Ditching Rafale

Like an able pilot with his wits about him in an out-of-control warplane, Defence Minister Manohar Parrikar may be preparing to ditch Rafale touted as the medium multi-role combat aircraft (MMRCA) answer, which the Indian Air Force has set its heart on procuring at any cost, and going for the more economical and sensible Su-30 option instead.

It has been repeatedly emphasised by this analyst that the IAF misconceived the MMRCA requirement, disregarded the uncommonly high costs involved in procuring the chosen Rafale and France’s past record of unmet transfer of technology promises, and the Su-30s/MiG-29M2s as sustainable alternative. I also warned that the massive expenditure on the Rafale would starve the indigenous programmes (Tejas and the advanced medium combat aircraft — AMCA) of funds, and stifle the Indian aviation industry trying to get back on its feet.

The reasons for the nose-diving deal are many, and they are serious. The unwillingness of Dassault Avions, the Rafale manufacturer, to guarantee the performance of this aircraft produced under licence at Hindustan Aeronautics Ltd despite the original RFP (Request for Proposal) requiring bidders to transfer technology, including production wherewithal, procedures and protocols, to this public sector unit for the aircraft’s local assembly, has been reported. There’s, however, an untold back-story revealing France’s intended duplicity.

Perceiving India as the perennial sucker, Dassault chose Reliance Aerospace Technologies Pvt Ltd (RATPL) as partner in the hope that the fabled Ambani reach and influence in Delhi would help it get around the HAL production obligation. Problems were not anticipated as evidenced by RATPL approaching the Andhra Pradesh government in 2013 for land around Hyderabad to set up a factory. But because RATPL has zero experience in producing anything remotely related to aviation, Dassault saw it as an opportunity to “double dip”, meaning arrange it so India would pay it twice for the same aircraft! This was to be managed thus: Dassault would set up a production line under RATPL aegis importing every last screw and production jig and collect the money for the 108 Rafales it puts together here at the cost-plus-profit price HAL would charge IAF. In other words, Dassault would export the Rafale assembly kits and wherewithal virtually to itself and pocket the proceeds while paying a premium to RATPL.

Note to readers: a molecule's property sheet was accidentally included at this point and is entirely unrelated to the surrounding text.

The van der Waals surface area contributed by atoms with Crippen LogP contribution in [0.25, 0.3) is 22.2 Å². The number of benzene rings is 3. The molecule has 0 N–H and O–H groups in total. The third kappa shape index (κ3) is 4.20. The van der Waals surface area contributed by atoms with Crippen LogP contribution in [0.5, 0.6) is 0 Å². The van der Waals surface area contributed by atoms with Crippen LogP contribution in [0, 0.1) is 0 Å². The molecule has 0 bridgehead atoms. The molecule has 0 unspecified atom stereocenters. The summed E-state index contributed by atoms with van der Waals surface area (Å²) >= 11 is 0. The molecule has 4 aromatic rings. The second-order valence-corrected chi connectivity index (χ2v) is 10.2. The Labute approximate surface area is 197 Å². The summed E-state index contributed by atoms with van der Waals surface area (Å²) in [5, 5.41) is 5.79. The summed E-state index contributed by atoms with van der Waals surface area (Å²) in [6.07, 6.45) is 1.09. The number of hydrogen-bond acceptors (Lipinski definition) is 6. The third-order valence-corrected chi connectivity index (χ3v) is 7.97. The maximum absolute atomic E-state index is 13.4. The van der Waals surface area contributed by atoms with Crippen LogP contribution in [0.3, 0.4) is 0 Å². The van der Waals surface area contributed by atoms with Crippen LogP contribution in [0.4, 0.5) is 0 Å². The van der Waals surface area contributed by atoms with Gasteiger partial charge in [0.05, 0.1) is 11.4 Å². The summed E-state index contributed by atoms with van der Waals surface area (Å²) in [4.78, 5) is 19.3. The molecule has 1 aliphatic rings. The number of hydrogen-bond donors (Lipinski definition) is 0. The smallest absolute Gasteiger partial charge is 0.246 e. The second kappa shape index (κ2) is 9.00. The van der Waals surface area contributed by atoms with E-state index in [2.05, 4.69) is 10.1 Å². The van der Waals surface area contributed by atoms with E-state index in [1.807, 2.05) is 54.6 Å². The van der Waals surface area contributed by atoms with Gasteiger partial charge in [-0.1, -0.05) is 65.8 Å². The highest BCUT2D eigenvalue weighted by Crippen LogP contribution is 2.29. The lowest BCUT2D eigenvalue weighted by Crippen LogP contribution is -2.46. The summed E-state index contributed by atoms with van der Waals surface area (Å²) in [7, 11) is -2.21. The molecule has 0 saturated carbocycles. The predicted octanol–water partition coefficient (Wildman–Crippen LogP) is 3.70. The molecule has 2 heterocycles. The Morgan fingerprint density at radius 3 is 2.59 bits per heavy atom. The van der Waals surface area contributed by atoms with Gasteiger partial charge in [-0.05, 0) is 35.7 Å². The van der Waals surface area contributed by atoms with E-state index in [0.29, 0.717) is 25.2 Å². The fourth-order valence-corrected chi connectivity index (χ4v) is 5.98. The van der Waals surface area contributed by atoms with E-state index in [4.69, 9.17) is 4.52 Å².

But this double dipping ruse in the works merely whetted France’s appetite for more. Capitalising on the IAF brass’ penchant for newer French aircraft and the Indian government’s tendency eventually to cave into the military’s demands, Dassault proposed an enlarged Rafale deal with the cost revised upwards from the $30 billion level to a $45-$50 billion contract. For such enhanced sums, Dassault sought to replace the Rafale originally offered with the slightly better “F-3R” version, promised a mid-life upgrade involving retrofitment of the Thales RBE2 AESA (active electronically scanned array) radar, and suggested India’s future fifth and sixth generation combat aircraft needs be met by the “F-4R” and “F-5R” configurations (or whatever designations they are given) now on the drawing board featuring crystal blade for jet turbines, “fly-by-light” technology, etc. Such contract extension suits the IAF fine because it plays on Vayu Bhavan’s antipathy for Russian hardware (expressed in terms of “diversity of suppliers”) as well as indigenous aircraft, and undermines both the multi-billion dollar project jointly to develop the fifth generation fighter aircraft, Su-50 PAK/FA with Russia and the Indian AMCA with its design finalised.

But for Parrikar’s welcome show of common sense this French plan would have rolled out nicely. Inconveniently for Dassault, he publicly disclosed that the far deadlier and more versatile Su-30 MKI costs Rs 358 crores (roughly $60 million) each compared to the Rs 700 crore price tag for the Rafale, meaning two Su-30s could be secured for the price of a single Rafale. Implicit is the reasonable conclusion that it made more sense to buy a much larger fleet of 4.5-plus generation Su-30s than to get stuck with a 4.5-minus generation Rafale sporting 5.5 generation aircraft prices. The cost comparison remains skewed even when the “super Sukhoi-30”, costing Rs 70 crores, is considered, when the added advantage of the plunging Russian ruble kicks in, allowing India to extract far more bang for the buck from Moscow.